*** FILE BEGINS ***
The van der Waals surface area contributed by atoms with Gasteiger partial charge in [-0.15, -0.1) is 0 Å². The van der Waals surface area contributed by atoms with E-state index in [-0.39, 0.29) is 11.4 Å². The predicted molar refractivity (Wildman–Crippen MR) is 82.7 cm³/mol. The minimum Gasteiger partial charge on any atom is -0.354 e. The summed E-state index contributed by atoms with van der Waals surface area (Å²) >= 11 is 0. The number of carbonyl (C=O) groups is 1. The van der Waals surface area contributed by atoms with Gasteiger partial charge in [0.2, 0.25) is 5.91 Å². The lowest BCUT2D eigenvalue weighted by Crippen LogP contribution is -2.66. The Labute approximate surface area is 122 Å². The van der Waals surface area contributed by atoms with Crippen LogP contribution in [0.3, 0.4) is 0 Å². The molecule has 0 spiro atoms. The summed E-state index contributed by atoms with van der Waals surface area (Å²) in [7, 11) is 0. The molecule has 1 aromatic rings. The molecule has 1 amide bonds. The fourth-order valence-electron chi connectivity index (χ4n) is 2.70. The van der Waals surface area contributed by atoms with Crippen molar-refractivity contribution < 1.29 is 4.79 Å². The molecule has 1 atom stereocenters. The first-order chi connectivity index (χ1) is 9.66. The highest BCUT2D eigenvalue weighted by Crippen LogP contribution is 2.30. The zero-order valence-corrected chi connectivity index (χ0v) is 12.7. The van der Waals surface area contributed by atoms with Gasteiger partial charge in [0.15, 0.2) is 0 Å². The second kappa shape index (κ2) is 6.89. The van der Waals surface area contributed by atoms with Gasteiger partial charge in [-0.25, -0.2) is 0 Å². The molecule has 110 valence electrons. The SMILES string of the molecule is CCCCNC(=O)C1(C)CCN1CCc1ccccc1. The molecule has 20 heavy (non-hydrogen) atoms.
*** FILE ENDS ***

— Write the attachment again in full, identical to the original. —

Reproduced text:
The van der Waals surface area contributed by atoms with Gasteiger partial charge in [-0.15, -0.1) is 0 Å². The van der Waals surface area contributed by atoms with E-state index in [-0.39, 0.29) is 11.4 Å². The predicted molar refractivity (Wildman–Crippen MR) is 82.7 cm³/mol. The minimum Gasteiger partial charge on any atom is -0.354 e. The summed E-state index contributed by atoms with van der Waals surface area (Å²) >= 11 is 0. The number of carbonyl (C=O) groups is 1. The van der Waals surface area contributed by atoms with Gasteiger partial charge in [0.2, 0.25) is 5.91 Å². The lowest BCUT2D eigenvalue weighted by Crippen LogP contribution is -2.66. The Labute approximate surface area is 122 Å². The van der Waals surface area contributed by atoms with Crippen LogP contribution in [0.3, 0.4) is 0 Å². The molecule has 0 spiro atoms. The summed E-state index contributed by atoms with van der Waals surface area (Å²) in [7, 11) is 0. The molecule has 1 aromatic rings. The molecule has 1 amide bonds. The fourth-order valence-electron chi connectivity index (χ4n) is 2.70. The van der Waals surface area contributed by atoms with Crippen molar-refractivity contribution < 1.29 is 4.79 Å². The molecule has 1 atom stereocenters. The first-order chi connectivity index (χ1) is 9.66. The highest BCUT2D eigenvalue weighted by Crippen LogP contribution is 2.30. The zero-order valence-corrected chi connectivity index (χ0v) is 12.7. The van der Waals surface area contributed by atoms with Gasteiger partial charge in [0.15, 0.2) is 0 Å². The second kappa shape index (κ2) is 6.89. The van der Waals surface area contributed by atoms with Gasteiger partial charge in [-0.25, -0.2) is 0 Å². The molecule has 110 valence electrons. The SMILES string of the molecule is CCCCNC(=O)C1(C)CCN1CCc1ccccc1. The molecule has 20 heavy (non-hydrogen) atoms.